Catholic churches due to the statues.
I am not disputing the prohibition of Jews praying the way Christians do,
but it seems to me that the majority (especially among Askenazim) hold that
Christianity does not amount to Avodah Zara (idol worship) at least for gentiles.
Therefore I suspect that not everyone agrees that the laws pertaining to
Avodah Zara apply here.
Frank Silbermann...........Memphis, Tennessee


From: Jeanette  Friedman <FriedmanJ@...>
Date: Thu, Sep 2,2010 at 08:01 PM
Subject: going to church and more

Josh Bacon wrote (MJ 59#15):

> The source of the biblical prohibition is  *meshamshei avoda zara*
> [things used for idolatry - MOD] (Talmud Avoda Zara 37b in the Chidushei
> haRamban). See also Rambam in his Peyrush Hamishnayot to  Avodah Zara 1:1.
> One is prohibited from even to come 4 *amot* [6 feet) near a  church (see
> commentators on the gemara in Avoda Zara 17a). In addition to the  above,
> there is also a prohibition of *mar'it ayin* [giving the appearance of 
> doing something prohibited - MOD] where one would assume the person is
> participating in a church service. One is biblically prohibited from any
> benefit whatsoever from *meshamshei avoda zara*.
And according to my daughter we shouldn't even talk to goyim. So let me  
tell you what happened this morning when the Polish nurse came in to prep my  
husband for his heart surgery today. I started to talk to her, since she  
remarked on my husband's very Polish last name and my daughter in Ivrit told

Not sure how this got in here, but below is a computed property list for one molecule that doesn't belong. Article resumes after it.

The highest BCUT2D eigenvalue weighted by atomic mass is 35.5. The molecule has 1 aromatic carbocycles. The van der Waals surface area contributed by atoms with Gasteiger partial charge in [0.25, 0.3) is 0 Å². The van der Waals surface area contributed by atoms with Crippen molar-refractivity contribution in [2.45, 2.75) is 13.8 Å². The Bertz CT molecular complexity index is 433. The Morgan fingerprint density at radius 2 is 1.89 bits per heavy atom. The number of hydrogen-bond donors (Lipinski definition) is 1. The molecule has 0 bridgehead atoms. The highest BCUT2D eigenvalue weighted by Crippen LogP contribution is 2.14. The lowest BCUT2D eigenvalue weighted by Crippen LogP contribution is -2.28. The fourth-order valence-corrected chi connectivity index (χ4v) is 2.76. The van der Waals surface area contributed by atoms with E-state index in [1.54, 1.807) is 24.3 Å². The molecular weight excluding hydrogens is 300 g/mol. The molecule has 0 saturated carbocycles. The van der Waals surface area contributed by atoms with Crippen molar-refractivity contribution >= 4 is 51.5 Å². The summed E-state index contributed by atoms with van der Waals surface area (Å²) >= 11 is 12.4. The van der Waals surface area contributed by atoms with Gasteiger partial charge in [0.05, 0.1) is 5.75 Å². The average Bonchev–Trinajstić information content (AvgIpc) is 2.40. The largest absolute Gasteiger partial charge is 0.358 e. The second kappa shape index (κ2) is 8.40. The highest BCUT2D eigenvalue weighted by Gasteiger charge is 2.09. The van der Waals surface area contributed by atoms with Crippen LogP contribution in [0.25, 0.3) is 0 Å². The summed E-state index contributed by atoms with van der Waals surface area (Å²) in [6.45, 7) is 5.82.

me to shut up and not to talk to this woman because she was a Polish "shiksa". I
persisted in talking about where my mother was, where my father was and where my
father in law came from. It turns out that this nurse's father had hidden two
Jews in his house for two years during the war, and had lost touch with 
them  soon after. He was never, ever thanked or recognized for this, even tho 
he  deserves at least a tree on the Avenue of the Righteous. Since I am the 
editor  of a newspaper that specifically looks for Holocaust survivors 
seeking each other and perhaps their rescuers, we gave her my card and we are 
going to talk to her father to get some facts so he can try to find his 
childhood friend.

I told my daughter who heard this entire conversation, that she has become 
a bigot le sheym shamayim, that her attempt to prevent me from talking to 
this woman would have been a major chillul Hashem --- not to mention that I 
would not have been able to do some hakoras hatov for someone who risked 
his life and the lives of his entire family to save two Jews who never said 
thank you --- which I did do for them, even tho it was infinitely too little 
too late. After all, he who saves one life saves a world -- but that's just 
in Pirkei Avot and can't possibly have as much heft as the orders to stay  
out of places of avodah zorah, because you might commit a lurid sexual act in  
the face of the false gods instead of saying thank you to a goy who saved 
Jewish lives.
So I will take my chances at the pearly gates and have my discussion with  
whomever greets me there and sends me to hell for paying respects to: 
a. a woman who saved my life and trained me as a professional writer and  
was there for me always until the day she died 

b; disrespecting my best friend by not showing up at her mother's funeral 
mass and 

c; not paying respects to a man who was shot to death because he was